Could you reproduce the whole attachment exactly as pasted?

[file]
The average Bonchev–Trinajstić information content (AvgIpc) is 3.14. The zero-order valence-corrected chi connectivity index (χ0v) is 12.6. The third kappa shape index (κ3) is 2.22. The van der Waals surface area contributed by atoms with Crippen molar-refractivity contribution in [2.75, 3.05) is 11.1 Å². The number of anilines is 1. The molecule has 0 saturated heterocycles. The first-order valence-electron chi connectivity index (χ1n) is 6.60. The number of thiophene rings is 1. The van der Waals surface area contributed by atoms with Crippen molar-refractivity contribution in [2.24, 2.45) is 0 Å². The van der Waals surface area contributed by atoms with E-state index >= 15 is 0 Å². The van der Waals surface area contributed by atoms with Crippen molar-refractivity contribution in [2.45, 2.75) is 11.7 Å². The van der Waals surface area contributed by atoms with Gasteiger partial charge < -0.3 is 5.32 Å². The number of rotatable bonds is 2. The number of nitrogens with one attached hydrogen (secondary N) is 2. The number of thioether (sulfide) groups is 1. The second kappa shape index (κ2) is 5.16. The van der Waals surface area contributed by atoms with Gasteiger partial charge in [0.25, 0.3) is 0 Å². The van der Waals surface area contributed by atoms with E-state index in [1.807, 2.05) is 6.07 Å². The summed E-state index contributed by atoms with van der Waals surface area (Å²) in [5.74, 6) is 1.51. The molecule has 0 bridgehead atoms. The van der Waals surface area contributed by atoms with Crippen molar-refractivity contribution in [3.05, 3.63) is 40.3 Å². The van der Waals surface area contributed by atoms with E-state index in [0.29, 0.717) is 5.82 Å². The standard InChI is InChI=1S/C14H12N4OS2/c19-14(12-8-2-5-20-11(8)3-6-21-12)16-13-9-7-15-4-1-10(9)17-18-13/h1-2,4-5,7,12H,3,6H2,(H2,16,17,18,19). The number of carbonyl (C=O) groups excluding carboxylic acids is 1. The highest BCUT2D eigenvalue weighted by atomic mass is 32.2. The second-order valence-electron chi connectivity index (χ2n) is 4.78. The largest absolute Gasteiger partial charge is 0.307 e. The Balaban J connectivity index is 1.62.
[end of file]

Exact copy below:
The average Bonchev–Trinajstić information content (AvgIpc) is 3.14. The zero-order valence-corrected chi connectivity index (χ0v) is 12.6. The third kappa shape index (κ3) is 2.22. The van der Waals surface area contributed by atoms with Crippen molar-refractivity contribution in [2.75, 3.05) is 11.1 Å². The number of anilines is 1. The molecule has 0 saturated heterocycles. The first-order valence-electron chi connectivity index (χ1n) is 6.60. The number of thiophene rings is 1. The van der Waals surface area contributed by atoms with Crippen molar-refractivity contribution in [2.24, 2.45) is 0 Å². The van der Waals surface area contributed by atoms with E-state index >= 15 is 0 Å². The van der Waals surface area contributed by atoms with Crippen molar-refractivity contribution in [2.45, 2.75) is 11.7 Å². The van der Waals surface area contributed by atoms with Gasteiger partial charge < -0.3 is 5.32 Å². The number of rotatable bonds is 2. The number of nitrogens with one attached hydrogen (secondary N) is 2. The number of thioether (sulfide) groups is 1. The second kappa shape index (κ2) is 5.16. The van der Waals surface area contributed by atoms with Gasteiger partial charge in [0.25, 0.3) is 0 Å². The van der Waals surface area contributed by atoms with E-state index in [1.807, 2.05) is 6.07 Å². The summed E-state index contributed by atoms with van der Waals surface area (Å²) in [5.74, 6) is 1.51. The molecule has 0 bridgehead atoms. The van der Waals surface area contributed by atoms with Crippen molar-refractivity contribution in [3.05, 3.63) is 40.3 Å². The van der Waals surface area contributed by atoms with E-state index in [0.29, 0.717) is 5.82 Å². The standard InChI is InChI=1S/C14H12N4OS2/c19-14(12-8-2-5-20-11(8)3-6-21-12)16-13-9-7-15-4-1-10(9)17-18-13/h1-2,4-5,7,12H,3,6H2,(H2,16,17,18,19). The number of carbonyl (C=O) groups excluding carboxylic acids is 1. The highest BCUT2D eigenvalue weighted by atomic mass is 32.2. The second-order valence-electron chi connectivity index (χ2n) is 4.78. The largest absolute Gasteiger partial charge is 0.307 e. The Balaban J connectivity index is 1.62.